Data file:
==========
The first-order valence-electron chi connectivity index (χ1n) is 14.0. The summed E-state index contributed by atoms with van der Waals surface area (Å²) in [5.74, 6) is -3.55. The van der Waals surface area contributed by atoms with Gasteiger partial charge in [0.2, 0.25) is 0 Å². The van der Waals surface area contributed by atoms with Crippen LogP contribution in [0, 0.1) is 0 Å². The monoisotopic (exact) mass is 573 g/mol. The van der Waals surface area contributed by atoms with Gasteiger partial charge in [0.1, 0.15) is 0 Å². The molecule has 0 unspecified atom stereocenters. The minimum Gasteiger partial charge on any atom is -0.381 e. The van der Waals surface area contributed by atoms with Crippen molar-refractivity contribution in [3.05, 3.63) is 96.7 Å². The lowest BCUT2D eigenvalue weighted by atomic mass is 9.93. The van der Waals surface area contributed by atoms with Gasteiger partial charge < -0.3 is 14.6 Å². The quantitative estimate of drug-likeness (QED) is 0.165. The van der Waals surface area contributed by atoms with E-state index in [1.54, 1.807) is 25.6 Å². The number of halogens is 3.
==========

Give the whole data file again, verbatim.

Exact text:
The first-order valence-electron chi connectivity index (χ1n) is 14.0. The summed E-state index contributed by atoms with van der Waals surface area (Å²) in [5.74, 6) is -3.55. The van der Waals surface area contributed by atoms with Gasteiger partial charge in [0.2, 0.25) is 0 Å². The van der Waals surface area contributed by atoms with Crippen LogP contribution in [0, 0.1) is 0 Å². The monoisotopic (exact) mass is 573 g/mol. The van der Waals surface area contributed by atoms with Gasteiger partial charge in [0.1, 0.15) is 0 Å². The molecule has 0 unspecified atom stereocenters. The minimum Gasteiger partial charge on any atom is -0.381 e. The van der Waals surface area contributed by atoms with Crippen molar-refractivity contribution in [3.05, 3.63) is 96.7 Å². The lowest BCUT2D eigenvalue weighted by atomic mass is 9.93. The van der Waals surface area contributed by atoms with Gasteiger partial charge < -0.3 is 14.6 Å². The quantitative estimate of drug-likeness (QED) is 0.165. The van der Waals surface area contributed by atoms with E-state index in [1.54, 1.807) is 25.6 Å². The number of halogens is 3.